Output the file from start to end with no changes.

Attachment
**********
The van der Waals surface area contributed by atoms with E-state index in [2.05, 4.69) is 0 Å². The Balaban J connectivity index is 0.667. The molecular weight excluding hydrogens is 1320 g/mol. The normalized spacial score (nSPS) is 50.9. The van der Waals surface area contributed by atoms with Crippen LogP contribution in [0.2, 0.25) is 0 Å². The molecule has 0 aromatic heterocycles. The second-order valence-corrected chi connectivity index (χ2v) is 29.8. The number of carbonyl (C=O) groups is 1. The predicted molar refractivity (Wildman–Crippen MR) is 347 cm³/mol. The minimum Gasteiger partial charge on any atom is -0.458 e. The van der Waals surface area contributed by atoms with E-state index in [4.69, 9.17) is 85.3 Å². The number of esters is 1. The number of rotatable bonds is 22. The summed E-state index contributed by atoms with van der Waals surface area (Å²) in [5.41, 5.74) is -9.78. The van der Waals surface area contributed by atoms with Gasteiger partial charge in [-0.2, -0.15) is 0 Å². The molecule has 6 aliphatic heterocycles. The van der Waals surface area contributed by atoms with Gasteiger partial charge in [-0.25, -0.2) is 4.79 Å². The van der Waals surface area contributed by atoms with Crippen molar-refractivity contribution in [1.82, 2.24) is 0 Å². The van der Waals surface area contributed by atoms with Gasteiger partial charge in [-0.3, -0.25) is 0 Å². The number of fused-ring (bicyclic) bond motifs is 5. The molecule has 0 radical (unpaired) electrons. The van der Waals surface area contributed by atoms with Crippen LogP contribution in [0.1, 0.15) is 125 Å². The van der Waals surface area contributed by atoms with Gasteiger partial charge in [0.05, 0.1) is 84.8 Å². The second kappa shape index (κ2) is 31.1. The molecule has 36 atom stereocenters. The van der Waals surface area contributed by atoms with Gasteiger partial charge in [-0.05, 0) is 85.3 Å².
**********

The van der Waals surface area contributed by atoms with E-state index in [2.05, 4.69) is 0 Å². The Balaban J connectivity index is 0.667. The molecular weight excluding hydrogens is 1320 g/mol. The normalized spacial score (nSPS) is 50.9. The van der Waals surface area contributed by atoms with Crippen LogP contribution in [0.2, 0.25) is 0 Å². The molecule has 0 aromatic heterocycles. The second-order valence-corrected chi connectivity index (χ2v) is 29.8. The number of carbonyl (C=O) groups is 1. The predicted molar refractivity (Wildman–Crippen MR) is 347 cm³/mol. The minimum Gasteiger partial charge on any atom is -0.458 e. The van der Waals surface area contributed by atoms with E-state index in [4.69, 9.17) is 85.3 Å². The number of esters is 1. The number of rotatable bonds is 22. The summed E-state index contributed by atoms with van der Waals surface area (Å²) in [5.41, 5.74) is -9.78. The van der Waals surface area contributed by atoms with Gasteiger partial charge in [-0.2, -0.15) is 0 Å². The molecule has 6 aliphatic heterocycles. The van der Waals surface area contributed by atoms with Gasteiger partial charge in [-0.25, -0.2) is 4.79 Å². The van der Waals surface area contributed by atoms with Crippen molar-refractivity contribution in [1.82, 2.24) is 0 Å². The van der Waals surface area contributed by atoms with Gasteiger partial charge in [-0.3, -0.25) is 0 Å². The number of fused-ring (bicyclic) bond motifs is 5. The molecule has 0 radical (unpaired) electrons. The van der Waals surface area contributed by atoms with Crippen LogP contribution in [0.1, 0.15) is 125 Å². The van der Waals surface area contributed by atoms with Gasteiger partial charge in [0.05, 0.1) is 84.8 Å². The second kappa shape index (κ2) is 31.1. The molecule has 36 atom stereocenters. The van der Waals surface area contributed by atoms with Gasteiger partial charge in [-0.05, 0) is 85.3 Å².